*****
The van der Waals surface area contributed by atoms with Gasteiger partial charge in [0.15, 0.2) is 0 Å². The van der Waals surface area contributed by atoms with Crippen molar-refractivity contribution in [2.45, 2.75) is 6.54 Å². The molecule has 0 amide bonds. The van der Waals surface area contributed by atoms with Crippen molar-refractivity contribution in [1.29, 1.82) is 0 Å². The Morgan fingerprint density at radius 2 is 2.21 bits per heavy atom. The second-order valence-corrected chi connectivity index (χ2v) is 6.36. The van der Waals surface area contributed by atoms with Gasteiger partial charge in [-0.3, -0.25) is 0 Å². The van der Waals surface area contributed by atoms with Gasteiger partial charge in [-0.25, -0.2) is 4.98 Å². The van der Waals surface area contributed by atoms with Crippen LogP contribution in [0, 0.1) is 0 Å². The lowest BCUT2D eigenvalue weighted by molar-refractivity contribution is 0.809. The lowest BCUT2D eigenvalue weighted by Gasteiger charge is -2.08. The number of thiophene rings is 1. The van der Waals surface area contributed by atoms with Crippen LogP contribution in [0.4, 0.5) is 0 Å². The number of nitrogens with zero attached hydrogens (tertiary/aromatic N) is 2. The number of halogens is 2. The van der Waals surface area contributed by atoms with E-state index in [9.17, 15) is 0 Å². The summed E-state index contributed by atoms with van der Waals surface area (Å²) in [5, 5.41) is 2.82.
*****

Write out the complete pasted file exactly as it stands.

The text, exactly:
The van der Waals surface area contributed by atoms with Gasteiger partial charge in [0.15, 0.2) is 0 Å². The van der Waals surface area contributed by atoms with Crippen molar-refractivity contribution in [2.45, 2.75) is 6.54 Å². The molecule has 0 amide bonds. The van der Waals surface area contributed by atoms with Crippen molar-refractivity contribution in [1.29, 1.82) is 0 Å². The Morgan fingerprint density at radius 2 is 2.21 bits per heavy atom. The second-order valence-corrected chi connectivity index (χ2v) is 6.36. The van der Waals surface area contributed by atoms with Gasteiger partial charge in [-0.3, -0.25) is 0 Å². The van der Waals surface area contributed by atoms with Gasteiger partial charge in [-0.25, -0.2) is 4.98 Å². The van der Waals surface area contributed by atoms with Crippen LogP contribution in [0, 0.1) is 0 Å². The lowest BCUT2D eigenvalue weighted by molar-refractivity contribution is 0.809. The lowest BCUT2D eigenvalue weighted by Gasteiger charge is -2.08. The number of thiophene rings is 1. The van der Waals surface area contributed by atoms with Crippen LogP contribution in [0.4, 0.5) is 0 Å². The number of nitrogens with zero attached hydrogens (tertiary/aromatic N) is 2. The number of halogens is 2. The van der Waals surface area contributed by atoms with E-state index in [9.17, 15) is 0 Å². The summed E-state index contributed by atoms with van der Waals surface area (Å²) in [5, 5.41) is 2.82.